Effect of Act

The Act prevented those in holy orders from exercising any temporal jurisdiction or authority after the 5 February 1641 O.S.; this extended to taking a seat in Parliament or the Privy Council. Any acts carried out with such authority after that date by a member of the clergy were to be considered void.[9]

In 1649, the House of Lords was abolished by the Protectorate, then restored when Charles II returned in 1660; bishops were not readmitted until the 1661 Clergy Act.[10]

References

  1. ^ a b Manganiello 2004, p. 60.
  2. ^ Macloed 2009, pp. 5-19 passim.
  3. ^ Wedgwood 1958, p. 31.
  4. ^ Collinson 1984, p. 90.
  5. ^ Rees 2016, p. 2.
  6. ^ Rees 2016, pp. 7-8.
  7. ^ Smith 1979, pp. 315-317.
  8. ^ Rees 2016, pp. 9-10.
  9. ^ Text of the Act at British History Online
  10. ^ Ballinger 2012, p. 1890.

Sources

  • Ballinger, Chris (2012). The House of Lords 1911-2011: A Century of Non-Reform. Hart Publishing. p. 1890. ISBN 978-1849462891.
  • Collinson, Patrick (1984). The Religion of Protestants: The Church in English Society 1559-1625. Oxford University Press. ISBN 978-0198200536.CS1 maint: ref=harv (link)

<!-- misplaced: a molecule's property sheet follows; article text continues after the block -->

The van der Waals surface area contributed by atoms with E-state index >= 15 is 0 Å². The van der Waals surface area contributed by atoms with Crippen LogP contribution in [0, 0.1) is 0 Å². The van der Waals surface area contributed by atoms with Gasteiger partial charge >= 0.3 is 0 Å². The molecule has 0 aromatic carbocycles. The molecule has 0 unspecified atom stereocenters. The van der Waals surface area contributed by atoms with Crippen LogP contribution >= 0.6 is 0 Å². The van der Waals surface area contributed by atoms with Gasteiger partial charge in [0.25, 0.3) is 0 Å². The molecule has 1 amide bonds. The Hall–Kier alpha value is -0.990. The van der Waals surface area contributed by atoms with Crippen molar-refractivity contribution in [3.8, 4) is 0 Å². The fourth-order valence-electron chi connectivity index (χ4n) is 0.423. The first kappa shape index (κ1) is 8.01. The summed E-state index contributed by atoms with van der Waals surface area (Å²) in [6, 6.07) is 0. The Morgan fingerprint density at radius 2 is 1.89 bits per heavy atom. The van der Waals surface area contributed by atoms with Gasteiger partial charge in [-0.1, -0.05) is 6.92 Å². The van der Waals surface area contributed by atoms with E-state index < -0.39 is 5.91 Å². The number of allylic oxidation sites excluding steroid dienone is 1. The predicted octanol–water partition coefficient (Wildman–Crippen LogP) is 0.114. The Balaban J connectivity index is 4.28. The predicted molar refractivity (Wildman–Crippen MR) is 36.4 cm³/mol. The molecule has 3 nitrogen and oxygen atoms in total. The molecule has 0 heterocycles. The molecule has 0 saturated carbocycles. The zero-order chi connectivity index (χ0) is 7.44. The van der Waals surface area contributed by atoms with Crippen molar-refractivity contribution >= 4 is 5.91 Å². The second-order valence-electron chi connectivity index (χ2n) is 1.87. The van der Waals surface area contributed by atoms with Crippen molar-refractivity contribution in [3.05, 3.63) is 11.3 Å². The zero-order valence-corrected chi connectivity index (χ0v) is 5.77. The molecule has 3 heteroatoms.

• Macloed, Donald (Autumn 2009). "The influence of Calvinism on politics". Theology in Scotland. XVI (2).CS1 maint: ref=harv (link)
  • Manganiello, Stephen (2004). The Concise Encyclopedia of the Revolutions and Wars of England, Scotland, and Ireland, 1639-1660. Scarecrow Press. ISBN 978-0810851009.CS1 maint: ref=harv (link)
  • Rees, John (2016). The Leveller Revolution. Verso. ISBN 978-1784783907.CS1 maint: ref=harv (link)
  • Smith, Steven (1979). "Almost Revolutionaries: The London Apprentices during the Civil Wars". Huntington Library Quarterly. 42 (4). JSTOR 3817210.CS1 maint: ref=harv (link)
  • Wedgwood, CV (1958). The King's War, 1641-1647 (2001 ed.). Penguin Classics. ISBN 978-0141390727.CS1 maint: ref=harv (link)

  This article uses material from the Wikipedia page available here. It is released under the Creative Commons Attribution-Share-Alike License 3.0.